Schulz was born in Minneapolis, Minnesota and grew up in St. Paul. After serving in the U.S. army, Schulz created his first regular cartoons; it was a regular series of weekly one-panel jokes called Li’l Folks published from 1947 to 1950 in the St. Paul Pioneer Press. The newspaper dropped the strip in 1950. Schulz published seven one-panel cartoons for The Saturday Evening Post in 1948. In 1950, Schulz attempted to syndicate Li’l Folks through the Newspaper Enterprise Association but the deal fell through. That same year, Schulz approached the United Feature Syndicate and they embraced a four-panel version of Li’l Folks. Entitled Peanuts, it made its first appearance on October 2, 1950 in seven newspapers. The Sunday-page first appeared on January 6, 1952. At the height of its success, the Peanuts strip appeared in 2,600 newspapers in 75 countries and 21 languages. Over the nearly fifty years, Schulz drew close to 18,000 strips. Schulz died in his sleep at home on February 12, 2000. His last original Peanuts strip was published the next day on Sunday, February 13, 2000. Schulz received a number of awards and honors throughout his career including a star on the Hollywood Walk of Fame.

Chuck Jones

Charles “Chuck” Martin Jones (September 21, 1912- February 22, 2002) was an internationally famous American animator, cartoon artist, producer, director and screenwriter of animated films. He is most famous for cartoons done for the Warner Bros. Cartoons Studio (Looney Tunes and Merry Melodies). After Jones graduated from Chouinard Art Institute, he worked his way up within the animation industry. Jones worked in his own production companies as well throughout his career, for example Sib Tower 12 Productions. Jones also worked for Metro Goldwyn- Meyer (MGM) for a new series of Tom and Jerry shorts and the television adaptation of Dr. Seuss’ How the Grinch Stole Christmas! Jones received eight Academy Award nominations and won three times for cartoons. Jones published his autobiography Chuck Amuck: The Life and Times of an Animated Cartoonist in 1990. Jones worked closely with Theodor Geisel, better known as Dr. Seuss, during World War II. The two created the Private Snafu series of Army educational cartoons. Jones created a number of animated characters including Marvin the Martian, Pepe LePew, Wile E. Coyote, and the Road Runner. Jones worked on a number of TV specials and feature films including Dr. Seuss’ Horton Hears a Who!, The Phantom Tollbooth, The Curiosity Shop, and Carnival of the Animals featuring Bugs Bunny and Daffy Duck. He has a star on the Hollywood Walk of Fame at 7011 Hollywood Boulevard.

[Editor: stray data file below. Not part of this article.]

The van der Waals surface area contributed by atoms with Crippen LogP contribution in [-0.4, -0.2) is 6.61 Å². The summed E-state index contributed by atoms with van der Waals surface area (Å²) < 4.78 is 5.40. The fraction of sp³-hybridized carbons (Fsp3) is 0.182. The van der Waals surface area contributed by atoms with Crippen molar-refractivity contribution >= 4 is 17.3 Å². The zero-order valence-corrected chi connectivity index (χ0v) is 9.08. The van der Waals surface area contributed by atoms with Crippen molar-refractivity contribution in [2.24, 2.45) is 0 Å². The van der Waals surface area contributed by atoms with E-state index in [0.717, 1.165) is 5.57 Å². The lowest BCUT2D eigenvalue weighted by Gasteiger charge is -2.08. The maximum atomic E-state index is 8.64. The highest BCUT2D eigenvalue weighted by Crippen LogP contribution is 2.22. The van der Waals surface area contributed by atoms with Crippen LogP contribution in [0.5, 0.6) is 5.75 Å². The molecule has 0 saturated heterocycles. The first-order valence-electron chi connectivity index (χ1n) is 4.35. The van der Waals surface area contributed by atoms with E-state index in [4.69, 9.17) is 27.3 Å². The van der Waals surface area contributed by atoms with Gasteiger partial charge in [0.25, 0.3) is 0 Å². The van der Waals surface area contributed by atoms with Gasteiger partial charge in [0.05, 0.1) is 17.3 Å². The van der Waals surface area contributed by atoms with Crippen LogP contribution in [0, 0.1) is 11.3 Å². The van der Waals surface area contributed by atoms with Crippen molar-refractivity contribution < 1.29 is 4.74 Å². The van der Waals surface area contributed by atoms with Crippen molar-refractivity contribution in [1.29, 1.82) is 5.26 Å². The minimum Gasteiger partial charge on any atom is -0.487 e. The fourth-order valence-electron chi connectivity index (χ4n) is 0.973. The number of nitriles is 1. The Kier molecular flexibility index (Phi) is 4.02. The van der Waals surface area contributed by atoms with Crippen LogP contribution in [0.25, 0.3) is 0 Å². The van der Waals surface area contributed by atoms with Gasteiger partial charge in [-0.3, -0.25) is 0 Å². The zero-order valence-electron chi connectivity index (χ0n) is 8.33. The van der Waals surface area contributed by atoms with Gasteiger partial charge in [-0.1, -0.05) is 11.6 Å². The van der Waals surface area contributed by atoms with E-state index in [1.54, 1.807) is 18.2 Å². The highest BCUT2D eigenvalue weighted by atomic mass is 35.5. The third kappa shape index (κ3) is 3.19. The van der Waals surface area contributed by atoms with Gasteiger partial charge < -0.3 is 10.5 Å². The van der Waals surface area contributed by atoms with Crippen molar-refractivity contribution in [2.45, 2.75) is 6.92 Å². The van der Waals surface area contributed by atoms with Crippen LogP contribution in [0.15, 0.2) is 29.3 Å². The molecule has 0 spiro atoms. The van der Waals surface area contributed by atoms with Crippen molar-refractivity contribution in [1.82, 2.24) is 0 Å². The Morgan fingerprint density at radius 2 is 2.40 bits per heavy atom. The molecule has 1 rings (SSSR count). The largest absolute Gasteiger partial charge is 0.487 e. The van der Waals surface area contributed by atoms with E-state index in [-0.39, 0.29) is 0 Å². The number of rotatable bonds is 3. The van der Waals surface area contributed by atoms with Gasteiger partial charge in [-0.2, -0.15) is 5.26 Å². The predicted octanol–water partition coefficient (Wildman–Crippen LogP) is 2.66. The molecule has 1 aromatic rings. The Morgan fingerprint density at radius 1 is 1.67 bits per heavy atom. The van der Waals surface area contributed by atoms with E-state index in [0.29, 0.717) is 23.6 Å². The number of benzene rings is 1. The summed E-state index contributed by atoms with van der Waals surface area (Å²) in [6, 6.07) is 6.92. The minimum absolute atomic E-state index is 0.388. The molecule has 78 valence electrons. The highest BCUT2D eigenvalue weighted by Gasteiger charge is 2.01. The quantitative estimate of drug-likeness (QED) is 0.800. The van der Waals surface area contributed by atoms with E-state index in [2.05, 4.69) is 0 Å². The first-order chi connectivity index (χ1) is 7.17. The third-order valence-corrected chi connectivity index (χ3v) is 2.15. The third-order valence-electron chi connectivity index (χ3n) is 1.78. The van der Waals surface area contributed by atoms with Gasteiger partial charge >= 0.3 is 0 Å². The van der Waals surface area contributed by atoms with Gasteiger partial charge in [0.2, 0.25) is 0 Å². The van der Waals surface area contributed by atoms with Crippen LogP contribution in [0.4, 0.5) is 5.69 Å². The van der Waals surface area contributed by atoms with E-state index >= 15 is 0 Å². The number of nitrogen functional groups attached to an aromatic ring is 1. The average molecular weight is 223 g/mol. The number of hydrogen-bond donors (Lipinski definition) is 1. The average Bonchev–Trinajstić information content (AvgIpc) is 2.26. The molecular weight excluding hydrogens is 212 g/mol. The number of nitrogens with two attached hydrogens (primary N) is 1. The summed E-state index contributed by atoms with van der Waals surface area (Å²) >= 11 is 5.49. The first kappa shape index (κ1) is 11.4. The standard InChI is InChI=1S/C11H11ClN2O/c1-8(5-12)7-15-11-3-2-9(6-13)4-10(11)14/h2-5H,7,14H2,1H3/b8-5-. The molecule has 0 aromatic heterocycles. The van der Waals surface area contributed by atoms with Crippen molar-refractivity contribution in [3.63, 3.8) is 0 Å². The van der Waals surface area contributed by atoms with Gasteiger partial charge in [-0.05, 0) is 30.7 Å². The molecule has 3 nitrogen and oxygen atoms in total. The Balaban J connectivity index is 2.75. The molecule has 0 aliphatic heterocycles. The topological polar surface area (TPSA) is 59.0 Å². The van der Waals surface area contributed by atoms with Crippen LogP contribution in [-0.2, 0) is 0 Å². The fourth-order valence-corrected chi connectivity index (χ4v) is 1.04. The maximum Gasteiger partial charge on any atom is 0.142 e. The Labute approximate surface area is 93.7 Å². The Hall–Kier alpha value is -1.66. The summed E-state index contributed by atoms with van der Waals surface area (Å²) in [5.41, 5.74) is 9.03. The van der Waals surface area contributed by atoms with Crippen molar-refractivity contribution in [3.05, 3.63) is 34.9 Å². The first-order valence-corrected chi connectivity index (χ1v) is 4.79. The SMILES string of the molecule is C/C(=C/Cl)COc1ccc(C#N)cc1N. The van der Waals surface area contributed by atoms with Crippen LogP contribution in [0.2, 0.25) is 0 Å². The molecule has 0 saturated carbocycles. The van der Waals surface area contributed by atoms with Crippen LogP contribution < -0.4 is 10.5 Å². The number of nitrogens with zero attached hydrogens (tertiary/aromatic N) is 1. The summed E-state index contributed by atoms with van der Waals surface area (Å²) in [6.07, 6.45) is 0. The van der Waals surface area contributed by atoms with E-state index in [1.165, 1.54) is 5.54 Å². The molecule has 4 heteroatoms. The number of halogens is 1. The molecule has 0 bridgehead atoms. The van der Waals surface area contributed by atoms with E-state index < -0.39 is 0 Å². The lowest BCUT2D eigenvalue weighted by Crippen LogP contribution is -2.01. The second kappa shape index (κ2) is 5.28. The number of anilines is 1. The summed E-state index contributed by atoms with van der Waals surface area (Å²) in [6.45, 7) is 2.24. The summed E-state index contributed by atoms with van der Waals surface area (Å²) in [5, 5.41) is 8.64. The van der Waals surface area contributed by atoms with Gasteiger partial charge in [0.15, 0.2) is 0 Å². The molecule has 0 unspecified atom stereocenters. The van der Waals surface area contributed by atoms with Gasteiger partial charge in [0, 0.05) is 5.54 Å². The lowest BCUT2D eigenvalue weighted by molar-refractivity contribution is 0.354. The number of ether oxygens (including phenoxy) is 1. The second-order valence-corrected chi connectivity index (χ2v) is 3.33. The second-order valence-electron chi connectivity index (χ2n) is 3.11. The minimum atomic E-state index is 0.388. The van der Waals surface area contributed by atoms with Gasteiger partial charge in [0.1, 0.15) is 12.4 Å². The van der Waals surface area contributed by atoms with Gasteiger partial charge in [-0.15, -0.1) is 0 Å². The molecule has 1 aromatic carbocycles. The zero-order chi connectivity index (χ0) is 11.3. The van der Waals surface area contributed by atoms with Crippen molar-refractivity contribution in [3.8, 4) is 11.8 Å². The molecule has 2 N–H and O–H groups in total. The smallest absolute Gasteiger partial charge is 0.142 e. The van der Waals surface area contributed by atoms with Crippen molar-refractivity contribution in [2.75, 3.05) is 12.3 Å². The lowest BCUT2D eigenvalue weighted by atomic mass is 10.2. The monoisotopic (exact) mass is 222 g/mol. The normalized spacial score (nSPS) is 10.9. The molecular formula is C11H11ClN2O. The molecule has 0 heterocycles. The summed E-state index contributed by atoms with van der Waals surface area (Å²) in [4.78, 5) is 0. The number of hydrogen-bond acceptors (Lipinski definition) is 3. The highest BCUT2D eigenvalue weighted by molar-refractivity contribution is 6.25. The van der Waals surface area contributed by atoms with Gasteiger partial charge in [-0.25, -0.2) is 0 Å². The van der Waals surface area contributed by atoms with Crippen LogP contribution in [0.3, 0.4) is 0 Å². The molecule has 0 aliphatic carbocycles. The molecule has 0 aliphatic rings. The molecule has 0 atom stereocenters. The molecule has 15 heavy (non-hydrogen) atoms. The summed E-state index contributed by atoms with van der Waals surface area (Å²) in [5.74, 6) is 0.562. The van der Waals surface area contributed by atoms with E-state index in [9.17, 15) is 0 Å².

Dr. Seuss

Theodor Seuss Geisel or Dr. Seuss was born March 2, 1904 in Springfield, Massachusetts. Dr. Seuss is world famous as a children’s book author and illustrator. Some of his children’s books are considered the most popular ones of all time having sold more than 600 million copies and being translated into more than 20 languages. Geisel began using his pen name “Dr. Seuss” when studying at Dartmouth University and the University of Oxford. He became a cartoonist and illustrator for Vanity Fair, Life, and other publications. His first children’s book And to Think That I Saw It on Mulberry Street! was published in 1937. His other classic children’s books include If I Ran a Zoo (1950), Horton Hears a Who! (1954), If I Ran the Circus (1956), How the Grinch Stole Christmas! (1957), and Green Eggs and Ham (1960). Dr. Seuss published more than 60 books during his career and many adaptations have resulted in feature films, a Broadway musical, and four television series. His birthday, March 2, has become the annual date for National “Read Across America,” promoting a love of reading in children. Dr. Seuss passed away on September 24, 1991, at the age of 87 but he has left a legacy of classic children’s books and characters that live on including How the Grinch Stole Christmas!